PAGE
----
BAGHDAD (AP) -- An Iraqi Cabinet member escaped injury Thursday when a roadside bomb exploded near his convoy in Baghdad, as tensions rose between Arab and Kurdish politicians in the north ahead of regional elections.
Abed Theyab, minister of higher education, was traveling to work when the bomb went off as he passed through the Karradah district, police said. No one in the convoy was hurt but three civilian bystanders were wounded, the police added.
In another attack, a government security guard was killed when a bomb exploded on Nidal Street near Tahrir Square in central Baghdad, police reported. The target was believed to have been a convoy carrying employees of the Housing Ministry to work.
All the police officials giving details spoke on condition of anonymity because they are not authorized to release information to media.
Although violence is down significantly, extremists still launch attacks regularly in Baghdad and elsewhere, especially against Iraqi military, police and government targets.
Late Thursday, two rockets or mortars struck the Green Zone, injuring one person, the U.S. military said. Iraqi police said the projectiles were fired from a Shiite area of east Baghdad into the enclave, which includes Iraqi government offices and the U.S. Embassy.
U.S. and Iraqi authorities fear an increase in violence ahead of the Jan. 31 elections, when voters in 14 of the 18 provinces choose members of regional ruling councils.
Much of those fears focus on the ethnically mixed north, where al-Qaida and other Sunni insurgent groups still operate.
Tension has been rising between Arab and Kurdish politicians in the northern city of Mosul, which remains volatile despite repeated security operations by U.S. and Iraqi soldiers. U.S. officials say much of the Mosul violence is fueled by Arab-Kurdish rivalry.
Kurds comprise less than a third of Mosul's population but hold 31 of 41 seats on the current provincial council because many Sunni Arabs boycotted the last provincial elections in January 2005.
U.S. officials hope the upcoming election will redress that imbalance and provide a local government more representative of the population.
But suspicion between the two groups runs deep.
On Thursday, Kurdish politicians issued a statement calling for the dismissal from parliament of prominent Sunni Arab lawmaker Osama al-Nujaifi for "his fabrications against the Kurdish people."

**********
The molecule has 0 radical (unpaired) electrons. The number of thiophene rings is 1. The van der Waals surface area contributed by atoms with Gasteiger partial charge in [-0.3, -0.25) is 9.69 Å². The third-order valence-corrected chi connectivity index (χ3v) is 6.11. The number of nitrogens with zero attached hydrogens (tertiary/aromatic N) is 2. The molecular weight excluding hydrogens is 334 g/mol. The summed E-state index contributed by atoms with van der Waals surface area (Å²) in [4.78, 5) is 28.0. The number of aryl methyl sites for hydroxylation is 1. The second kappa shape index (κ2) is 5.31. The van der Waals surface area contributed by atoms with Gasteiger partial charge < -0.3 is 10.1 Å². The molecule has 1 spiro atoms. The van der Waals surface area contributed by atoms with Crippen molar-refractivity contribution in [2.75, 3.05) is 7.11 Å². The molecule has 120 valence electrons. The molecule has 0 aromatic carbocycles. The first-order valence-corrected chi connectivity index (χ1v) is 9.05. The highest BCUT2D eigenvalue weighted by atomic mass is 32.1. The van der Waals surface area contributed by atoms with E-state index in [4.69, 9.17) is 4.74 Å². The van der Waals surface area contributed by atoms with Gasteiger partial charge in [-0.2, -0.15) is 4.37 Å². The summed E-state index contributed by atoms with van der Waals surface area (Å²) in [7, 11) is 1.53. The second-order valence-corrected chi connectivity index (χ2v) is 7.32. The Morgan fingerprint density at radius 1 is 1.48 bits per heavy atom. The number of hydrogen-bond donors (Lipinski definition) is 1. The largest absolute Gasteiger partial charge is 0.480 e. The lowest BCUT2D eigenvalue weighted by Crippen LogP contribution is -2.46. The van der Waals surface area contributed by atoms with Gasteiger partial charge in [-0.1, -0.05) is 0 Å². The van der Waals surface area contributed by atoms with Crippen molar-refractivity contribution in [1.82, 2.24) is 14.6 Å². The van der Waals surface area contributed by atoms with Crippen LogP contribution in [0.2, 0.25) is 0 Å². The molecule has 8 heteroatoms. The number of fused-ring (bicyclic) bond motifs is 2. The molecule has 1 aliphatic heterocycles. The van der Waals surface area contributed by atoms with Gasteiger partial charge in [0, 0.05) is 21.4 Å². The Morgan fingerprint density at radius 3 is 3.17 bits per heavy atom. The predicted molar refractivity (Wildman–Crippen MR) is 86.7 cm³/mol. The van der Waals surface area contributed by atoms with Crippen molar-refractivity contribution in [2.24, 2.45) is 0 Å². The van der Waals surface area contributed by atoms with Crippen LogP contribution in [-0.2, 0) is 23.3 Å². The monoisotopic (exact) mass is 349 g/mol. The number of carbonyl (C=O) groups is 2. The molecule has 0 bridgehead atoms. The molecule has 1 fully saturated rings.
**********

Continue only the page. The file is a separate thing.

The call came a day after five mostly Arab political parties demanded more government protection for polling stations in Kurdish-controlled areas around Mosul, alleging that Kurds may try to rig the vote. Kurdish politicians denied any plan to manipulate the balloting.
Security forces in Mosul were long dominated by Kurdish soldiers until the Baghdad government recently sent thousands of Arab troops to replace them. But Kurds retain influence in areas of eastern Mosul and surrounding villages.
Responding to the Kurdish demand for his ouster, al-Nujaifi said he had nothing against the Kurdish people. But he accused Kurdish politicians of trying to expand the borders of the Kurdish self-ruled region of northern Iraq.
Last year, local authorities closed down a Mosul radio station run by al-Nujaifi for allegedly "sowing sedition and fueling tension" between Kurds and Arabs in the city, which is outside the Kurdish-run region.
Kurds in the three-province, self-ruled region, known as Kurdistan, are not voting in the Jan. 31 elections. But many Kurds live outside Kurdistan and are eligible to vote where they reside.
Also Thursday, Iraqi police arrested 13 suspected Sunni insurgents north of Baghdad, including three senior members of an al-Qaida front group, the Islamic State of Iraq, police said.
Police Brig. Gen. Sarhat Qadir said the arrests were made near Hawija, 150 miles north of Baghdad. The three figures linked to the Islamic State had fled to the area from Fallujah, a former insurgent stronghold west of Baghdad, Qadir said.
Al-Qaida-linked militants have been on the run since Sunni tribes broke with the terror movement in 2006 and joined forces with the U.S. Many of them are believed to have sought refuge in northern Iraq.